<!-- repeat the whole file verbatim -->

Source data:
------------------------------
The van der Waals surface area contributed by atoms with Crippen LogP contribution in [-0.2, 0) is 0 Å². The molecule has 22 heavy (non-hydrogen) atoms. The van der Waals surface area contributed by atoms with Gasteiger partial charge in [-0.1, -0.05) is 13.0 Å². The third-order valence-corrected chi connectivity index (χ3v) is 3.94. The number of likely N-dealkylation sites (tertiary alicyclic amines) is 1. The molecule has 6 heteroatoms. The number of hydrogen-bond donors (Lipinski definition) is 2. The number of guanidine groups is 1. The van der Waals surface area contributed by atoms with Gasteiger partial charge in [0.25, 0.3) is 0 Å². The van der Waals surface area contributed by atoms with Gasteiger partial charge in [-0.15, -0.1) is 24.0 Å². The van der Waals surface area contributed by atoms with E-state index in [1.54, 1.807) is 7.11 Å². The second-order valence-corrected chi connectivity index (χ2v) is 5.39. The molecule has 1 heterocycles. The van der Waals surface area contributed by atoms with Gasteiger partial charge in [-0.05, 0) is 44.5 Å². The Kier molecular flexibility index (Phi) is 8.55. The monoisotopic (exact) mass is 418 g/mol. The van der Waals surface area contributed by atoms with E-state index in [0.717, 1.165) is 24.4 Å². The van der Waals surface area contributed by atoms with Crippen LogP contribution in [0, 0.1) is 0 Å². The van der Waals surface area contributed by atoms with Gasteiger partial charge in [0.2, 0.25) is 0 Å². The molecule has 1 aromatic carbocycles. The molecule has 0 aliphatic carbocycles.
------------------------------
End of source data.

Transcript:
The van der Waals surface area contributed by atoms with Crippen LogP contribution in [-0.2, 0) is 0 Å². The molecule has 22 heavy (non-hydrogen) atoms. The van der Waals surface area contributed by atoms with Gasteiger partial charge in [-0.1, -0.05) is 13.0 Å². The third-order valence-corrected chi connectivity index (χ3v) is 3.94. The number of likely N-dealkylation sites (tertiary alicyclic amines) is 1. The molecule has 6 heteroatoms. The number of hydrogen-bond donors (Lipinski definition) is 2. The number of guanidine groups is 1. The van der Waals surface area contributed by atoms with Gasteiger partial charge in [0.25, 0.3) is 0 Å². The van der Waals surface area contributed by atoms with Gasteiger partial charge in [-0.15, -0.1) is 24.0 Å². The van der Waals surface area contributed by atoms with E-state index in [1.54, 1.807) is 7.11 Å². The second-order valence-corrected chi connectivity index (χ2v) is 5.39. The molecule has 1 heterocycles. The van der Waals surface area contributed by atoms with Gasteiger partial charge in [-0.05, 0) is 44.5 Å². The Kier molecular flexibility index (Phi) is 8.55. The monoisotopic (exact) mass is 418 g/mol. The van der Waals surface area contributed by atoms with E-state index in [0.717, 1.165) is 24.4 Å². The van der Waals surface area contributed by atoms with Crippen LogP contribution in [0, 0.1) is 0 Å². The van der Waals surface area contributed by atoms with Gasteiger partial charge in [0.2, 0.25) is 0 Å². The molecule has 1 aromatic carbocycles. The molecule has 0 aliphatic carbocycles.